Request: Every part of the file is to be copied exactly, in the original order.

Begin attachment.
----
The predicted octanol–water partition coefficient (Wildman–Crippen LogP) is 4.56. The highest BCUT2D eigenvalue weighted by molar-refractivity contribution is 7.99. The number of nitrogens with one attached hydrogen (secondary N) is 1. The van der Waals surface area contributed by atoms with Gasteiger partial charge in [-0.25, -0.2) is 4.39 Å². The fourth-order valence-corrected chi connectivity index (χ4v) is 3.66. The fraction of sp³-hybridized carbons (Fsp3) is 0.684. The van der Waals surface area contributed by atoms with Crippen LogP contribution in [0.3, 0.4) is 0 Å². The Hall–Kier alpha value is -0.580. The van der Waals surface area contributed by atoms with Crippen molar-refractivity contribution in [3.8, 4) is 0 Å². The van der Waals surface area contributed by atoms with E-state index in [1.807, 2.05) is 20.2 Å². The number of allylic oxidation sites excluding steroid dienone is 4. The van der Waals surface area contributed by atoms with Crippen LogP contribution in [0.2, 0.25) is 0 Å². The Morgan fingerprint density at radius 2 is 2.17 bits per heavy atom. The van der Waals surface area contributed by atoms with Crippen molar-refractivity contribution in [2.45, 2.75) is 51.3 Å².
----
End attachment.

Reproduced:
The predicted octanol–water partition coefficient (Wildman–Crippen LogP) is 4.56. The highest BCUT2D eigenvalue weighted by molar-refractivity contribution is 7.99. The number of nitrogens with one attached hydrogen (secondary N) is 1. The van der Waals surface area contributed by atoms with Gasteiger partial charge in [-0.25, -0.2) is 4.39 Å². The fourth-order valence-corrected chi connectivity index (χ4v) is 3.66. The fraction of sp³-hybridized carbons (Fsp3) is 0.684. The van der Waals surface area contributed by atoms with Crippen LogP contribution in [0.3, 0.4) is 0 Å². The Hall–Kier alpha value is -0.580. The van der Waals surface area contributed by atoms with Crippen molar-refractivity contribution in [3.8, 4) is 0 Å². The van der Waals surface area contributed by atoms with E-state index in [1.807, 2.05) is 20.2 Å². The number of allylic oxidation sites excluding steroid dienone is 4. The van der Waals surface area contributed by atoms with Crippen LogP contribution in [0.2, 0.25) is 0 Å². The Morgan fingerprint density at radius 2 is 2.17 bits per heavy atom. The van der Waals surface area contributed by atoms with Crippen molar-refractivity contribution in [2.45, 2.75) is 51.3 Å².